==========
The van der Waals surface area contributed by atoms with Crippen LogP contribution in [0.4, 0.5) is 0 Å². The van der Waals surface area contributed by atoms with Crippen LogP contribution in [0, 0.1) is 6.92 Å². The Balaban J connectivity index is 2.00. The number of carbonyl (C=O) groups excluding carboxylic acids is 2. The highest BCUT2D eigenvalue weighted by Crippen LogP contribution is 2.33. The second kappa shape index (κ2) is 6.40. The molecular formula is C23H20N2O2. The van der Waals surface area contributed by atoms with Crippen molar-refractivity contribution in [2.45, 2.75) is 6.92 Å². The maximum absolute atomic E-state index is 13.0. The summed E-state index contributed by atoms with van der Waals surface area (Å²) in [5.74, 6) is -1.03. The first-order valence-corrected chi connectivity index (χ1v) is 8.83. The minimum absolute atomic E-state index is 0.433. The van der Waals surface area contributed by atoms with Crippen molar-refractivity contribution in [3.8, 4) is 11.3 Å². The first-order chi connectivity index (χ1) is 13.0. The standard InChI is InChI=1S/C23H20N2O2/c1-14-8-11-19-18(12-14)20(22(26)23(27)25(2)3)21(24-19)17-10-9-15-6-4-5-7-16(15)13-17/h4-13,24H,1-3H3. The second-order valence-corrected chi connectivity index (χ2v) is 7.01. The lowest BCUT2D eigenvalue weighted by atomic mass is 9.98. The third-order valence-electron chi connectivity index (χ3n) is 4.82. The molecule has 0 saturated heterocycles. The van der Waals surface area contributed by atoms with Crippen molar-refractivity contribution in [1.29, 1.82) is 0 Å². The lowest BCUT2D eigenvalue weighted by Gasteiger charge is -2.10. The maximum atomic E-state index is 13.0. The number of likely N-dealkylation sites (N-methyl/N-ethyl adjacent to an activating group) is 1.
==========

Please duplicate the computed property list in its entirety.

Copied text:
The van der Waals surface area contributed by atoms with Crippen LogP contribution in [0.4, 0.5) is 0 Å². The van der Waals surface area contributed by atoms with Crippen LogP contribution in [0, 0.1) is 6.92 Å². The Balaban J connectivity index is 2.00. The number of carbonyl (C=O) groups excluding carboxylic acids is 2. The highest BCUT2D eigenvalue weighted by Crippen LogP contribution is 2.33. The second kappa shape index (κ2) is 6.40. The molecular formula is C23H20N2O2. The van der Waals surface area contributed by atoms with Crippen molar-refractivity contribution in [2.45, 2.75) is 6.92 Å². The maximum absolute atomic E-state index is 13.0. The summed E-state index contributed by atoms with van der Waals surface area (Å²) in [5.74, 6) is -1.03. The first-order valence-corrected chi connectivity index (χ1v) is 8.83. The minimum absolute atomic E-state index is 0.433. The van der Waals surface area contributed by atoms with Crippen molar-refractivity contribution in [3.8, 4) is 11.3 Å². The first-order chi connectivity index (χ1) is 13.0. The standard InChI is InChI=1S/C23H20N2O2/c1-14-8-11-19-18(12-14)20(22(26)23(27)25(2)3)21(24-19)17-10-9-15-6-4-5-7-16(15)13-17/h4-13,24H,1-3H3. The second-order valence-corrected chi connectivity index (χ2v) is 7.01. The lowest BCUT2D eigenvalue weighted by atomic mass is 9.98. The third-order valence-electron chi connectivity index (χ3n) is 4.82. The molecule has 0 saturated heterocycles. The van der Waals surface area contributed by atoms with Crippen molar-refractivity contribution in [1.29, 1.82) is 0 Å². The lowest BCUT2D eigenvalue weighted by Gasteiger charge is -2.10. The maximum atomic E-state index is 13.0. The number of likely N-dealkylation sites (N-methyl/N-ethyl adjacent to an activating group) is 1.